President of the Public Services Association (PSA) Watson Duke will be visiting the University of Trinidad and Tobago (UTT) campus at the National Academy for the Performing Arts (NAPA) in Port of Spain next week to determine the extent of its health and safety issues.
Duke also said “once NAPA is affected, UTT will also be affected”. But he was also cognisant that the UTT workers were not unionised and therefore afraid to vent their concerns publicly.
Minister of Arts and Multiculturalism Dr Lincoln Douglas has confirmed that parts of NAPA have been shut down because they were deemed unsafe by the Occupational Safety and Health Administration (OSHA). Duke said workers refused to work under Section 15 of the OSH Act and the OSH inspector would have implemented Section 74 to close parts of the building.
Via a telephone interview yesterday, Duke said, “It is one complex. They built the area in such a manner that what affects one area will appear in the other. I will do a tour of the area next week. I move impromptu. I won’t say when I am going there. UTT is only a tenant there. If NAPA is shutdown, then, in the minds of the PSA team, the UTT building is also deemed unsafe. I am sure you are familiar with the old adage, ‘When your neighbour’s house is on fire, wet yours’. It is too close for comfort. We should do a thorough check and ensure NAPA is returned to its pristine glory.”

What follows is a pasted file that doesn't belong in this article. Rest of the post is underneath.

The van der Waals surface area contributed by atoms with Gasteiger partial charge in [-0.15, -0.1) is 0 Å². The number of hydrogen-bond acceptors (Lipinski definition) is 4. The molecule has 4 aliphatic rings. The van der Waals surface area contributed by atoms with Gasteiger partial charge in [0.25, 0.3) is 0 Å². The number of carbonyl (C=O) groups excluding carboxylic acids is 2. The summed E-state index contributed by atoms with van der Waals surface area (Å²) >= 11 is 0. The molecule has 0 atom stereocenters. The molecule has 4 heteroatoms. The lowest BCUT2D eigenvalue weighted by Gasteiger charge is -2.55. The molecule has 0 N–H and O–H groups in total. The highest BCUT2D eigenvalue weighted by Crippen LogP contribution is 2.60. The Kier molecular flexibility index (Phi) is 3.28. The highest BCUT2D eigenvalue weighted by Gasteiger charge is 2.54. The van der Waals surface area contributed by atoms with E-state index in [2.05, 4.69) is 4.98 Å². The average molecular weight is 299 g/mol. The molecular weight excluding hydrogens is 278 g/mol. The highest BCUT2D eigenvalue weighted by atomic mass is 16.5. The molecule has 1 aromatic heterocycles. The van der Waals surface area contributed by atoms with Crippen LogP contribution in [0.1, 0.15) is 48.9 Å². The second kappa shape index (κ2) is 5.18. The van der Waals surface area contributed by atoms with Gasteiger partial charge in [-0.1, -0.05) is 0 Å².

Coupled with their health and safety concerns, Duke said UTT employees were afraid to speak because they were not unionised.
“The UTT workers are quite fearful of speaking out. The workers take their health and safety seriously. Workers have a right to their safety,” he said.
Duke cited examples such as a clean water supply, exposed fibre glass, an unreliable electricity supply and non-functioning cameras which don’t affect NAPA alone.
When contacted for comment yesterday, Minister of Tertiary Education and Skills Training Fazal Karim said the people to contact were UTT president Prof Dyer Narinesingh or provost Dr Fazal Ali. However when the Express telephoned, a woman who identified herself as the secretary said both gentlemen were in a meeting.
Via a telephone interview, Trinidad and Tobago Unified Teachers’ Association (TTUTA) president Devanand Sinanan said, “I am sure the authorities will be taking the necessary action. NAPA has been plagued with issues since it opened but if UTT can’t function out of NAPA, they will have to make alternative arrangements to deliver the curriculum. If they don’t maintain their standards, then the Accreditation Council will have to have to get into the picture.”